Tomb of former Hungarian communist leader vandalised

Wednesday, May 2, 2007

The tomb of former general secretary of the Hungarian Socialist Workers' Party, János Kádár, located in Budapest, Hungary in the Kerepesi Cemetery, was vandalised on Wednesday night.

Vandals accessed Kádár's casket by cutting a 40 cm hole into it and then removed some of his remains, police have confirmed. Reports say the urn containing his wife's ashes was also stolen. In addition, the vandals wrote "murderer and traitor may not rest in holy ground" on a memorial to communist leaders near Kádár's tomb.

"Not all the grave site was dug up. Experts are going to open the casket but as far as we can tell through the hole that has been cut into the coffin there are bones missing," said Endre Kormos, a spokesman for the Budapest Police Department. The damaged coffin has been removed by authorities for further athropological investigations. Police also said a plate of marble that was covering his grave was also stolen.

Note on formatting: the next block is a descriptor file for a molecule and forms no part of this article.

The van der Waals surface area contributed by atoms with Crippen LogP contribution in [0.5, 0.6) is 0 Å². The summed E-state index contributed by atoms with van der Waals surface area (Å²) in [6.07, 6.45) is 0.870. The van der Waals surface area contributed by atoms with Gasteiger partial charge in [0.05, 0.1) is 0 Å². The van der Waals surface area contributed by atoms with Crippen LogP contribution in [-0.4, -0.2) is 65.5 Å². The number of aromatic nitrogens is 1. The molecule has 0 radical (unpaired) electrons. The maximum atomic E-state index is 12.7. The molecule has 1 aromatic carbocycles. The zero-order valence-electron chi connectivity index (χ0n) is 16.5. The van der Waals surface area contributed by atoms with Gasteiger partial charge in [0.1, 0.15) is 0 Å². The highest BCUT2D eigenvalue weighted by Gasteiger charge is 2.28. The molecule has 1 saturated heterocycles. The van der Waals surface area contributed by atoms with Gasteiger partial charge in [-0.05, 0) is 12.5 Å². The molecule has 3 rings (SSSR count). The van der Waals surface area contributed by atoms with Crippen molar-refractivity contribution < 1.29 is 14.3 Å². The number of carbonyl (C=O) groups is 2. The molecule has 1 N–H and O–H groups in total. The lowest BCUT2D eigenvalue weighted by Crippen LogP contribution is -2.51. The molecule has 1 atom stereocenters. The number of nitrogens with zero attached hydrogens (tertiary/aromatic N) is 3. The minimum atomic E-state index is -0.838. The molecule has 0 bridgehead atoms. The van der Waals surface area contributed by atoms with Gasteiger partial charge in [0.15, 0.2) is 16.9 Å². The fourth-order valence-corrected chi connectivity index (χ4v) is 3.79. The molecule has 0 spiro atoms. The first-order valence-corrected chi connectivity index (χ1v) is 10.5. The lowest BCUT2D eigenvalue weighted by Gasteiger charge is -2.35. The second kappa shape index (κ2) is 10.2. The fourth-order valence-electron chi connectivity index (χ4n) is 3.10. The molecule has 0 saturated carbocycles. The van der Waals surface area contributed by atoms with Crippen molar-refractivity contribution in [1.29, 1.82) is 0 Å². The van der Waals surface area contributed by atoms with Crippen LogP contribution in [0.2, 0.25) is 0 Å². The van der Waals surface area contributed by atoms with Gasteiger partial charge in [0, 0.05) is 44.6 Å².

Kádár was a controversial and important figure of the 20th-century Hungarian history. He was the leader of the country in the period of Goulash Communism, when Hungary had one of the most liberal systems in the Eastern Bloc, however, he also assisted the Soviet troops in crushing the 1956 Hungarian Revolution, and is held responsible for the jailing and execution of revolutionists, including Imre Nagy and other members of the government.

The Hungarian Prime Minister Ferenc Gyurcsany, the center-right opposition party Fidesz and other political parties condemned the act, the Russian Pravda reports.